Traditional economic models assume that people seek to maximize value. Blaise Pascal and Pierre de Fermat historically concluded that the expected value of uncertain gambles could be calculated by multiplying the magnitude of the gamble outcomes by their probability. Thus, they mathematically defined “expected value” as the mean (or the first statistical moment) of repeated outcomes. In economics, expected value (and its close cousin expected utility) provide a foundational guide to choice by providing a common metric that individuals can use to compare different and diverse financial options (von Neumann and Morgenstern, 1944). One implication of preferences for expected value is that people should not only prefer gambles with the best outcomes, but also those with more chances to obtain a good outcome. Beyond expected value, financial theorists have additionally and separately considered the role of risk, which can be mathematically defined as variance (or the second statistical moment) of repeated outcomes (Markowitz, 1952). Resulting mean-variance financial models further assume that while people are attracted to expected value, they are instead repelled by risk. One implication of preferences against risk is that people should prefer gambles with relatively steady outcomes over those with more variable outcomes.
Behavioral research, however, suggests that neither expected value nor mean-variance models fully account for individuals’ financial risk taking (Edwards, 1954). As a result, some theorists have suggested that anomalies in choice (e.g., the lack of diversity in investors’ portfolios) might result from preferences for large yet improbable outcomes, which has been mathematically defined as skewness (or the third statistical moment; Mitton and Vorkink, 2007). One implication of preferences for skewness (according to some theories) is that people might prefer “long shot” gambles (e.g., those with high magnitude but low probability outcomes) over others. Despite some behavioral evidence that skewness can influence preferences (Kraus and Litzenberger, 1976; Coombs and Lehner, 1981), either by enhancing (Menezes et al., 1980) or interacting with risk (Alderfer and Bierman, 1970; Chiu, 2005), only a few models of financial risk taking consider skewness. For instance, cumulative prospect theory (Tversky and Kahneman, 1992) and rank-dependent utility models (Quiggin, 1982) have attempted to account for skewness by overweighting large but unlikely positive and negative outcomes. In doing so, however, these models sacrifice their ability to explain tolerance for variance (Levy and Levy, 2004). Although most economic theories do not account for the influence of skewed outcomes, skewed outcomes may nonetheless influence choice, at both the individual and the market levels (Patton, 2004). Thus, while traditional economic and finance theories consider the influence of mean and variance on risky choice, most remain agnostic about the influence of higher order statistical moments such as skewness. By implication, a theory that accounts for individuals’ preferences for skewness in addition to mean and variance might generate more accurate predictions about risky financial choice.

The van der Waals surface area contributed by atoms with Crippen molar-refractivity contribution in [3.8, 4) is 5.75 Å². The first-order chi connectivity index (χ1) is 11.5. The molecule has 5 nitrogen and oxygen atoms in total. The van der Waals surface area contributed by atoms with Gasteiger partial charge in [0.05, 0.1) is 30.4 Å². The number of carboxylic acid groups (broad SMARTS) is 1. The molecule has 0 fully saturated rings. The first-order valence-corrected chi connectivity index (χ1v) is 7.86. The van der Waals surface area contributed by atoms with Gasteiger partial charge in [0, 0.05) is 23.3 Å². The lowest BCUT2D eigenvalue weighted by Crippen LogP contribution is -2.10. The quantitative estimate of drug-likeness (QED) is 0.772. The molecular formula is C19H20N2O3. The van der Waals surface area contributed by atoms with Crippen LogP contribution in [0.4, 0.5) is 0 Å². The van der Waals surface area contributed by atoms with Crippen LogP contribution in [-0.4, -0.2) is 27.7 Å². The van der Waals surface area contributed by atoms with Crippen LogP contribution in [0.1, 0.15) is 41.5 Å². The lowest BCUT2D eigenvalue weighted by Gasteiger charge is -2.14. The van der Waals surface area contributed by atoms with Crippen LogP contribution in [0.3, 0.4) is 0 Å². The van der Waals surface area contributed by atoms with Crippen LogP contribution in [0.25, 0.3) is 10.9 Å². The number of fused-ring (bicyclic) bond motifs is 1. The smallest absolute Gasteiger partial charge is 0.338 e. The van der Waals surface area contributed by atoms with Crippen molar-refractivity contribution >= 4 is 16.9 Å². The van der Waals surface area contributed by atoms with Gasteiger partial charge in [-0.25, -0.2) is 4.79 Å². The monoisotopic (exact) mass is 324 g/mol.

Emotion and Risky Choice
If people base risky financial choices solely on statistics (e.g., mean, variance, skewness), then all individuals should show similar choices, generating predictable market movements. Psychological theorists, however, have argued that financial choices likely result from multicomponential processes that generate heterogeneous choices. If multicomponential processes drive financial risk taking, then those processes may unfold over time and be influenced by factors other than statistical moments.